Casey Smith, Moree Plains Shire Council’s Parks and Open Space Superintendent, celebrated ten years with Council in February 2020 and has paved a unique path to the top, while smashing a few glass ceilings on her way.
Born in Moree, Casey studied engineering for two years at the University of the Sunshine Coast before returning to Moree as a trainee engineer with Council, where she completed her degree externally through USQ in Toowoomba. Casey married a local Moree man in 2013 and after finishing her degree in mid-2014, Casey moved into a role as a project engineer, where she fine-tuned her project management skills and completed all manner of designs including kerb and gutter designs, right before having her first child.
Four years later, Casey successfully secured her current role, making her the second female superintendent in Council history. In her role, she is responsible for the care and management of our Shire’s parks and gardens – including playgrounds, sporting fields, the CBD, the cemetery, the entrances to Moree, the Gateway and the Shire villages – as well as providing leadership and direction to her crew of 18 people.
Proud to call Moree home, Casey likes the fact the town is large enough to provide quality education facilities and diverse career opportunities but small enough to offer a great lifestyle. She explains that working with Council has allowed her to progress her career while exploring different pathways to more senior roles.
“Council has supported me to no end, especially with my degree. Not only financially but always ensuring I had the time to study for exams and leave to attend engineering residential schools.”
Diversity in engineering
In Australia, just 12 per cent of the engineering workforce is female, making female leaders like Casey an important part of addressing gender imbalance. Casey reveals that although she has risen up the ranks and now manages an 18-person team, she still feels the need to prove herself at work, given that she is in a generally male-dominated industry.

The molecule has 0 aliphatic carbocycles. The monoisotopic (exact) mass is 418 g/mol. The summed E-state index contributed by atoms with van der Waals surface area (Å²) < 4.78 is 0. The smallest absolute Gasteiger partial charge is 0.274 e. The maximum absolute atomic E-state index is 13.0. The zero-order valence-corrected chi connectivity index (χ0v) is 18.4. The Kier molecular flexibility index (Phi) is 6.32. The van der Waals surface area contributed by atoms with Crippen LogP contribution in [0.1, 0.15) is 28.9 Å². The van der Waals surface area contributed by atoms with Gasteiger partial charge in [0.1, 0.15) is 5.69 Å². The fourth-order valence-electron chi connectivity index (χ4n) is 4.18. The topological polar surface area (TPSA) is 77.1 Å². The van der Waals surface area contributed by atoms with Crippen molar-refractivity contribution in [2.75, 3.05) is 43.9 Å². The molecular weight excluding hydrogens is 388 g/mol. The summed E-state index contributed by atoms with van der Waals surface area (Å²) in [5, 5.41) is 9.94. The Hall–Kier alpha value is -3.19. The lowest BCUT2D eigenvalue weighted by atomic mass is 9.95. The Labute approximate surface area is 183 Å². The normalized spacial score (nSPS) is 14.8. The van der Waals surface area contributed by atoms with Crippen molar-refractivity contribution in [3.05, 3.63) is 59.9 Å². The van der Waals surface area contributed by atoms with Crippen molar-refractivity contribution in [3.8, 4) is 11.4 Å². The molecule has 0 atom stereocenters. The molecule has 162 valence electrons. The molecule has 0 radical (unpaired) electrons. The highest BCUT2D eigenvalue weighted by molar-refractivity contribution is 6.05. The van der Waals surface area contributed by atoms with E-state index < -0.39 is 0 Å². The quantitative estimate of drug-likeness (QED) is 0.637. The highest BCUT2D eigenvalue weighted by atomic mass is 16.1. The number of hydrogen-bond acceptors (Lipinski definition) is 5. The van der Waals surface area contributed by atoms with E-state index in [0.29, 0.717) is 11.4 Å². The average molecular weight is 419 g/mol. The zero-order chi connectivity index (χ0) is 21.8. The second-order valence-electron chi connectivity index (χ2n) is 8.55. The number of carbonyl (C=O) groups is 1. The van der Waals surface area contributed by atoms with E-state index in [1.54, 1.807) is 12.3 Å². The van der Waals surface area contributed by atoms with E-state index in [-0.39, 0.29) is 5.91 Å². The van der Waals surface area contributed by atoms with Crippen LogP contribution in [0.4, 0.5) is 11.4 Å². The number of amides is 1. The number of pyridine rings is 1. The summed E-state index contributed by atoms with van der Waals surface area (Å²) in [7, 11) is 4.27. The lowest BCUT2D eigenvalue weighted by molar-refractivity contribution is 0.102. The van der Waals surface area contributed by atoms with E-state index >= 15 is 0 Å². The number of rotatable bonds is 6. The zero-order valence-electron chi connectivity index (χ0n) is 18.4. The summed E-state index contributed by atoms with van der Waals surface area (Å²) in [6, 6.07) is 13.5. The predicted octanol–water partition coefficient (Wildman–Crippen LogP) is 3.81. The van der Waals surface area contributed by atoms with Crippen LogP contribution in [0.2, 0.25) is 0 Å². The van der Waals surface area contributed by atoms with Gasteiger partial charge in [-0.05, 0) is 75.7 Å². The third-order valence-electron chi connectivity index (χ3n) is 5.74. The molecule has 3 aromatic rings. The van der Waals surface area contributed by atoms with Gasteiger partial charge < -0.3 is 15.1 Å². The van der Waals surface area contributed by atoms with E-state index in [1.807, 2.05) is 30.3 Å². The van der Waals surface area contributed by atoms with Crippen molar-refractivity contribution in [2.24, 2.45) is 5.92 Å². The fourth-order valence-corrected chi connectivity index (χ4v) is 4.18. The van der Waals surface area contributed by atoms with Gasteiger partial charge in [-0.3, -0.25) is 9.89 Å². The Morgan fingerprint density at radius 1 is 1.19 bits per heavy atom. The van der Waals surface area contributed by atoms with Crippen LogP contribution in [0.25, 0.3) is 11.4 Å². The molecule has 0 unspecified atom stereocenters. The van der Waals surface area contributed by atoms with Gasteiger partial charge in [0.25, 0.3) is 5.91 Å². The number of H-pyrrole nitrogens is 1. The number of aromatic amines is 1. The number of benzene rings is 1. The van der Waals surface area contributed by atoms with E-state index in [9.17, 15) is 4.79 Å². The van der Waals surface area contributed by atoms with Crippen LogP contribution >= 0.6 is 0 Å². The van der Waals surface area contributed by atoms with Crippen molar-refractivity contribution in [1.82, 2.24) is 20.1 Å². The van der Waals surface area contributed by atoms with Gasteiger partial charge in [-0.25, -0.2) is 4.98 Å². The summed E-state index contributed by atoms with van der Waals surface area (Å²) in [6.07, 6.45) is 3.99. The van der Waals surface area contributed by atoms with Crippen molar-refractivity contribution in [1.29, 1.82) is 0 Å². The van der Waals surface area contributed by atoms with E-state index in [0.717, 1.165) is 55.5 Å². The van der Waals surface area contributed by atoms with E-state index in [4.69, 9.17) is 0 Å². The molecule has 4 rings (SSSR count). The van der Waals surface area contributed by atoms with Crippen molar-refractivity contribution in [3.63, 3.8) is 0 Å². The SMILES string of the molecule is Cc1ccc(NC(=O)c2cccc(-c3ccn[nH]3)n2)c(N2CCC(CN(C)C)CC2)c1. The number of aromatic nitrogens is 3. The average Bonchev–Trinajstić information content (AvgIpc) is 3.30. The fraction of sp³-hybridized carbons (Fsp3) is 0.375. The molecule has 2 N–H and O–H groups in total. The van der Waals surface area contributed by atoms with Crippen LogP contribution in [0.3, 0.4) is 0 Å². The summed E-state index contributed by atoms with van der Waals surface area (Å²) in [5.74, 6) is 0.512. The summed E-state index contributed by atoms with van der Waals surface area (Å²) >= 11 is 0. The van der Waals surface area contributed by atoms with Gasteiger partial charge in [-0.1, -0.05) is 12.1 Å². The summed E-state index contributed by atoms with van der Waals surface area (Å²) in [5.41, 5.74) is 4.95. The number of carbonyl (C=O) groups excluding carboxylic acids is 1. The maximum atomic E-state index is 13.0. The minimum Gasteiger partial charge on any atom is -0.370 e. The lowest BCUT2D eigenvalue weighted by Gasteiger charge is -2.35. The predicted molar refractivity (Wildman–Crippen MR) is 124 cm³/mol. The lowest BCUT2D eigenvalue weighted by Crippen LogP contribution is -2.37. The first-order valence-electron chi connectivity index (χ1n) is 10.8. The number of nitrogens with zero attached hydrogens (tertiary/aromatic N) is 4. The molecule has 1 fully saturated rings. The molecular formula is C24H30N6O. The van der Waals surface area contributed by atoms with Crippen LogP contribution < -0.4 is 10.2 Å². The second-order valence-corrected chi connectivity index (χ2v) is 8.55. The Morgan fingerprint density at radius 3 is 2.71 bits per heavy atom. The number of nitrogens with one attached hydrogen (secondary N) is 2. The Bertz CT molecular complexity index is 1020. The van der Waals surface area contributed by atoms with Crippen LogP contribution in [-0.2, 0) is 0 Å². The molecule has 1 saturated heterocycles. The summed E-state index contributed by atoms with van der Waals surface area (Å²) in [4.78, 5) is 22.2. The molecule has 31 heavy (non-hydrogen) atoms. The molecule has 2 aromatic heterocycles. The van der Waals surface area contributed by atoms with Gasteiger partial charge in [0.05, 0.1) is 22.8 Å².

But becoming an engineer wasn’t part of Casey’s original plan and she has her physics teacher to thank for the change in direction.
“I really wanted to study psychology but my physics teacher got me thinking about engineering.”
After further thought, a decision was made to apply for environmental science and she attended a university open day to find out more. But on the day, the environmental science advisors were all busy, so Casey found herself talking to the head of engineering – the rest, as they say, is history.
Flexible working arrangements
Casey has managed the challenges of juggling a job with parenthood head on. With the typical day for a super starting at 6am, long before daycare opens, Casey’s ganger steps in to manage the start of the day from 6am to 8am.
“My phone is on 24/7, so I’m often at home packing lunches while taking calls and organising the workload for the day ahead.
“It normally runs very smoothly, but if it has rained overnight for example, this can throw out the plans for the day.”
Council has introduced flexible working arrangements such as the ability to job share and work part time which means employees with young families don’t have to choose between life as a stay at home parent or going back to work full time.
This has enabled Casey to job share her current role, working Monday to Wednesday, providing some much needed time at home to raise her two young children. “Without someone that I know I can rely on to step up on Thursdays and Fridays or even when my kids are sick, being a Superintendent would be impossible.”
Plans for the future
With her current role’s horticultural focus, Casey will complete her Certificate IV in Horticulture later this year which will help broaden her knowledge across a range of general horticulture areas. In terms of next steps, to complement her experience in urban works and open spaces, she has her sights firmly set on working with the roads crews, rounding out her exposure to the full spectrum of departments at Council.
Any tips for those considering a career in engineering?
Determination – Casey was one of three females studying engineering and only two finished the course, so being determined to achieve goals is really important. She also credits having strong role models and mentors along the way.
“As a trainee engineer, my supervisor was also a female. She was instrumental in helping me pave the path I have so far.”
Casey also credits the Operations Manager and Acting Operations Manager as people who’ve provided support and encouragement to help her climb the career ladder.
Find a job at Council
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